New Jersey vet says military T-shirt led to denied entry at Six Flags amusement park

A New Jersey veteran was denied entry at Six Flags Great Adventure due to an “offensive” T-shirt he wore in support of the U.S. Marines.

Mario Alejandro, 33, of Woodbridge, said he was stopped while entering the theme park in Jackson on Saturday. The father of three, who took part in the initial invasion of Iraq in 2003 as a member of the Marines, said the T-shirt — emblazoned with the words “Keep Calm and Return Fire” above a red, white and blue machine gun — caught the eye of a security guard at the front gate.


“I can’t let you into the park with that shirt on. That shirt’s offensive,” Alejandro recalled the guard saying to “I said it’s not offensive, it’s a military shirt. I told him that I am an Iraq veteran … I served in the war. But he said: ‘I don’t care, you have to take it off … or you need to buy another shirt to put over it.”

Alejandro, who could not be reached for comment Friday, refused to remove the T-shirt from The Reconnaissance Foundation, a nonprofit group supporting Marines and their relatives, or to buy another garment, leading the security guard to call a supervisor.

“I saw him talk to two women in white shirts, who looked at me and then shook their heads,” he told “And then the man grabbed my arm and asked me to leave. I told them that it’s not offensive, that it’s a military shirt and that it means nothing. But they said: ‘I don’t care, get out of the park.’”

A spokeswoman for Six Flags Great Adventure told that the theme park stands by the decision.

"We do not allow guests to wear T-shirts with images of machine guns in our parks," spokeswoman Kristin Siebeneicher said via e-mail." We apologize for any inconvenience we caused this guest, however we stand by our policy, which does not permit clothing with vulgar, offensive or violent language or images. Our goal is to maintain a fun, safe and family-friendly environment."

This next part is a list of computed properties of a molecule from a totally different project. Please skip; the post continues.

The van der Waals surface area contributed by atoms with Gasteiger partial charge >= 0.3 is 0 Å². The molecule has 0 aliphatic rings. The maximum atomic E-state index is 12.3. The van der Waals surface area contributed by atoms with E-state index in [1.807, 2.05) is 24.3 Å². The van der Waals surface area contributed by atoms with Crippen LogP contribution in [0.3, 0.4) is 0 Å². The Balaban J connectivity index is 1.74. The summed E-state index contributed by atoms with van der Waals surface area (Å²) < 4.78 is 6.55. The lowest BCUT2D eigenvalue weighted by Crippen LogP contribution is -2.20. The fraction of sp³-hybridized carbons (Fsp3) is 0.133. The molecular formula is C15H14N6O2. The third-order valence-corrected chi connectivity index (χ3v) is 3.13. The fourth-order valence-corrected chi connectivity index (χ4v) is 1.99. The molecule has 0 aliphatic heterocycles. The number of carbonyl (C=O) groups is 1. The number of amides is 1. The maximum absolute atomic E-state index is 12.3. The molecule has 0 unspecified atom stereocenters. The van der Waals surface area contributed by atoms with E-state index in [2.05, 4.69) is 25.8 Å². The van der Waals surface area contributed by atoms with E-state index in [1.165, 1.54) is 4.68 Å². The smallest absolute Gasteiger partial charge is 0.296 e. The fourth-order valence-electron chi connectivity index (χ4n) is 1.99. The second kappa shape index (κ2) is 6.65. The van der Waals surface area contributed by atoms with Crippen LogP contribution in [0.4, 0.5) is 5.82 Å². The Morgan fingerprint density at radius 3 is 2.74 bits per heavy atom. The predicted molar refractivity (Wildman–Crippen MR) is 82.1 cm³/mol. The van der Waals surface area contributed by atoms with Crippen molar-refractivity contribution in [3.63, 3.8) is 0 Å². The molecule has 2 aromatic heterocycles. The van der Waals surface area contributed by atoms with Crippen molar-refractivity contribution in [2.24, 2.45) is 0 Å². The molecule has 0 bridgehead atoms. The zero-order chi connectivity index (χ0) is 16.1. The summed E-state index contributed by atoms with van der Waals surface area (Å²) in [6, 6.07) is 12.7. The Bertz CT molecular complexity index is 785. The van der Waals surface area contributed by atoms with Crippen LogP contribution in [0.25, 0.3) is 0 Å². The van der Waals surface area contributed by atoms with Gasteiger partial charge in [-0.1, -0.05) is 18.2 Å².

Siebeneicher noted Six Flags' "longstanding relationship" with U.S. veterans and the park's special discounts and events to honor the nation's veterans and their relatives.

Alejandro, meanwhile, said no veteran deserves the same treatment he encountered last week.

“I fought for this country,” he said. “I laid in a hole for 36 hours with no sleep, and had friends die for this country and so the people here could have the freedom to [do] things like visit amusement parks. So when they told me that I couldn’t come in there with my family because of my shirt — a patriotic shirt — it hurt a lot. No other veteran should ever have to experience that.”'s Joshua Rhett Miller contributed to this report.